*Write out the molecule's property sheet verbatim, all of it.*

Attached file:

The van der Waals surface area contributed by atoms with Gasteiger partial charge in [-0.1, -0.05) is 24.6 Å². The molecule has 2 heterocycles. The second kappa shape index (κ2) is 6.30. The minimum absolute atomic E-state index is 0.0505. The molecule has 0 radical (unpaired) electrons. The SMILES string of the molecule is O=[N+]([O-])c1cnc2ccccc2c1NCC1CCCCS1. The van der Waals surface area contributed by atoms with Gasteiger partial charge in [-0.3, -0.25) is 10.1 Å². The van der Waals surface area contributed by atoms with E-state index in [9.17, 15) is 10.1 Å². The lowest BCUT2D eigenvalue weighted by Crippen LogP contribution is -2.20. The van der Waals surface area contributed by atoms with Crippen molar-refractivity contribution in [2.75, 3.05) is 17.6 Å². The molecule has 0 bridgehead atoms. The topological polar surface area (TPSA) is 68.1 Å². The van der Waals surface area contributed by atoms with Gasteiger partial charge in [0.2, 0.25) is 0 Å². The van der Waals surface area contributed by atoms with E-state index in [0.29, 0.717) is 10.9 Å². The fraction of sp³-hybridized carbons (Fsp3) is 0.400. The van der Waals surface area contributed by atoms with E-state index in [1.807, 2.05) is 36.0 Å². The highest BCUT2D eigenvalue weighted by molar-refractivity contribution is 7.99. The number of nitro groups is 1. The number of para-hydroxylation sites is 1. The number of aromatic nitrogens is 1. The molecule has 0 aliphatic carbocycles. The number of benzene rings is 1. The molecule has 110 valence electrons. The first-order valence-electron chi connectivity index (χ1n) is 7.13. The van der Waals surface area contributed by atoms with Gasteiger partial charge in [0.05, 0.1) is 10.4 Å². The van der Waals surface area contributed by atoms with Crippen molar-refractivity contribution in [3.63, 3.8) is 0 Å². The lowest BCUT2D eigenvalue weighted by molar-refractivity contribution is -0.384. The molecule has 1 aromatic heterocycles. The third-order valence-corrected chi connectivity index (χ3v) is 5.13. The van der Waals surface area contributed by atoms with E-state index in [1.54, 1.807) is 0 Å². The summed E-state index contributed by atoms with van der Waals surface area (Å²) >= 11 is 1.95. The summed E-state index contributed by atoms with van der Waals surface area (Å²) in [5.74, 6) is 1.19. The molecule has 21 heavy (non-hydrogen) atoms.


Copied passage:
The van der Waals surface area contributed by atoms with Gasteiger partial charge in [-0.1, -0.05) is 24.6 Å². The molecule has 2 heterocycles. The second kappa shape index (κ2) is 6.30. The minimum absolute atomic E-state index is 0.0505. The molecule has 0 radical (unpaired) electrons. The SMILES string of the molecule is O=[N+]([O-])c1cnc2ccccc2c1NCC1CCCCS1. The van der Waals surface area contributed by atoms with Gasteiger partial charge in [-0.3, -0.25) is 10.1 Å². The van der Waals surface area contributed by atoms with E-state index in [9.17, 15) is 10.1 Å². The lowest BCUT2D eigenvalue weighted by Crippen LogP contribution is -2.20. The van der Waals surface area contributed by atoms with Crippen molar-refractivity contribution in [2.75, 3.05) is 17.6 Å². The molecule has 0 bridgehead atoms. The topological polar surface area (TPSA) is 68.1 Å². The van der Waals surface area contributed by atoms with Gasteiger partial charge in [0.2, 0.25) is 0 Å². The van der Waals surface area contributed by atoms with E-state index in [0.29, 0.717) is 10.9 Å². The fraction of sp³-hybridized carbons (Fsp3) is 0.400. The van der Waals surface area contributed by atoms with E-state index in [1.807, 2.05) is 36.0 Å². The highest BCUT2D eigenvalue weighted by molar-refractivity contribution is 7.99. The number of nitro groups is 1. The number of para-hydroxylation sites is 1. The number of aromatic nitrogens is 1. The molecule has 0 aliphatic carbocycles. The number of benzene rings is 1. The molecule has 110 valence electrons. The first-order valence-electron chi connectivity index (χ1n) is 7.13. The van der Waals surface area contributed by atoms with Gasteiger partial charge in [0.05, 0.1) is 10.4 Å². The van der Waals surface area contributed by atoms with Crippen molar-refractivity contribution in [3.63, 3.8) is 0 Å². The lowest BCUT2D eigenvalue weighted by molar-refractivity contribution is -0.384. The molecule has 1 aromatic heterocycles. The third-order valence-corrected chi connectivity index (χ3v) is 5.13. The van der Waals surface area contributed by atoms with E-state index in [1.54, 1.807) is 0 Å². The summed E-state index contributed by atoms with van der Waals surface area (Å²) >= 11 is 1.95. The summed E-state index contributed by atoms with van der Waals surface area (Å²) in [5.74, 6) is 1.19. The molecule has 21 heavy (non-hydrogen) atoms.